Log Skyscraper One, Log Skyscraper Two and lot are municipally designated for their historic and architectural significance.
The Log Skyscrapers are associated with events during and immediately after World War Two, when Yukon transportation systems were being redeveloped and the City of Whitehorse was quickly growing to become the capital city. During the war, a large influx of military personnel and construction workers arrived to work on three major construction projects; the Alaska Highway, the North West Staging Route airports and the Canol Pipeline. After WWII, housing continued to be at a premium as Whitehorse expanded as the hub of Yukon's transportation system. Builder Martin Berrigan responded to the need in 1947 by constructing the Log Skyscrapers, the first privately built multiple-dwelling rental accommodation in Whitehorse. The Log Skyscrapers are in their original location, and continue to provide residences in an increasingly commercial neighborhood.
These two buildings are the only buildings of this type in Canada and their architectural significance lies in their unusual appearance. The multi-storied log construction has given them landmark status within the Yukon Territory. The cantilevered balconies with their pole railings combined with the extended eaves of the low pitched roofs create a wrap-around, hanging, open lattice enveloping the upper floors.
Source: Minutes from the City of Whitehorse Heritage Advisory Committee, July 20, 1999.
City of Whitehorse Bylaw 99-63
Character Defining Elements
- The varied multi-storied height of the buildings
- Exposed log construction
- Log floor joist system, with integral cantilevered wraparound balconies and pole railings
- Each floor level having a separate exterior entrance from tiered balconies interconnected by exterior stairs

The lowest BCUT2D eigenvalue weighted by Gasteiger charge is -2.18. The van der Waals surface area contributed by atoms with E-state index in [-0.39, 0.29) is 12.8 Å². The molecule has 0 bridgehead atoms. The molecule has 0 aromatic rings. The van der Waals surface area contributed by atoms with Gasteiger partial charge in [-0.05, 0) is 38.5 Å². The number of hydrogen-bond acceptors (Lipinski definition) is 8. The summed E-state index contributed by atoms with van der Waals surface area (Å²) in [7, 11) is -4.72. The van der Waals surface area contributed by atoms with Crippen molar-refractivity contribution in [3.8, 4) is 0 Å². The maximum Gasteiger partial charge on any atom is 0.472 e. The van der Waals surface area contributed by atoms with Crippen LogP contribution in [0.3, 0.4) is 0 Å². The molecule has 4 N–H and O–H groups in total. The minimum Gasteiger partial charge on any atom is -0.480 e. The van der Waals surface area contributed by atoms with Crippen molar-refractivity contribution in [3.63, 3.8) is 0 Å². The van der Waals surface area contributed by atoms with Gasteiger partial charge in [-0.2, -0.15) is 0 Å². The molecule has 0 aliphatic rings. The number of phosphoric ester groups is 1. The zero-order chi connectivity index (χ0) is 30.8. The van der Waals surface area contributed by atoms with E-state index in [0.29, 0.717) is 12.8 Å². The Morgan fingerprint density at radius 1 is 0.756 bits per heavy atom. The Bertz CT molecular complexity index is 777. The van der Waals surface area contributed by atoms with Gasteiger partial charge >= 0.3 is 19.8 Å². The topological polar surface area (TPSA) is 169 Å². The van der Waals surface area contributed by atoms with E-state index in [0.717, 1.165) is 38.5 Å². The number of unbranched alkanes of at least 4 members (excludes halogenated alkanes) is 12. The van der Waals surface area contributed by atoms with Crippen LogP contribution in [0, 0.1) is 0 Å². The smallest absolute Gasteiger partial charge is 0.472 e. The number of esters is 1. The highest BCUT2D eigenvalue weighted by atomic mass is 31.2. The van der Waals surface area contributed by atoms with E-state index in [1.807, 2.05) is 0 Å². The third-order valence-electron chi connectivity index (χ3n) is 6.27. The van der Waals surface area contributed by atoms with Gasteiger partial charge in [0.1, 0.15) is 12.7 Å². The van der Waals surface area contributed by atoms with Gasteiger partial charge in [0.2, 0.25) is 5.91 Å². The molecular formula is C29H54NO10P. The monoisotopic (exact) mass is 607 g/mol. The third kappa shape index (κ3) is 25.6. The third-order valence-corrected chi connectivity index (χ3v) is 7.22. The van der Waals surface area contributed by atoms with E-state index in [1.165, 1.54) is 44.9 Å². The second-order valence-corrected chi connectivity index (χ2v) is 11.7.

- Low pitched gable roof, with eaves extending over balconies
- Roof framing system
- Repetitive fenestration on each floor
- Placement of the two buildings on the lot
- Skyscraper 2 has a street level entrance with minimal setback from the sidewalk
Description of Boundaries
Block 14 Lot 5 Plan 3807
This property was once the location of Roland Ryder's house, stables, and vegetable garden. Mr. Ryder operated a water delivery business and kept his horses here.
The Log Skyscrapers were built by Martin Berrigan in 1947. Mr. Berrigan was born in Ontario on November 11, 1871. He came to the Klondike during the 1898 Klondike Gold Rush and prospected in the Dawson area between 1899 and 1935. The majority of his time was spent working on the dredges until he moved to Whitehorse in 1939. He is quoted as having said "Life is too short to allow for getting sick, so I started building cabins for rent." The Log Skyscrapers were the last of many built by Berrigan. He built several one-storey log dwellings at a time when Whitehorse was experiencing a shortage of accomodation due to wartime construction projects such as the Canol Road and the Alaska Highway. Three of these cabins are located in the first block of Lambert Street. The Log Skyscrapers were built of logs which Berrigan cut from the east bank ten miles down the Yukon River and had them skidded by horseteam to this location within the second block of Lambert Street. Just after the Log Skyscrapers were completed, Martin said to a friend, "I think I'm done for." He died on Sunday February 26, 1950. The buildings have changed owners several times over the years and have been rented for residential, office, and retail purposes.
Heritage Resources, Department of Tourism & Culture, Government of Yukon, file #3450-52-01-01
The Log Skyscrapers are two multi-storied structures constructed of horizontal logs sawn on three sides, with half-lapped joints at the corners. Skyscraper One is four stories and is behind Skyscraper Two which has two stories and a minimal setback from Lambert Street. Each story has a square footprint with a small floor area and independent access with the upper storys using open railed stairs on the exterior. Some stairs are constructed within the balconies and some stairs are external to the balconies. Both buildings have low-pitched gable roofs clad with ribbed metal. Both roofs have extensive overhangs covering the wrap-around balconies at floor levels above the ground floor. The balconies have open pole railings and upright poles connecting the eaves to the balcony at the second floor level. The second and third floors including the balconies, are framed with round logs sawn top and bottom running in both directions to form a grid pattern. The windows and door frames are wood and trimmed similarily.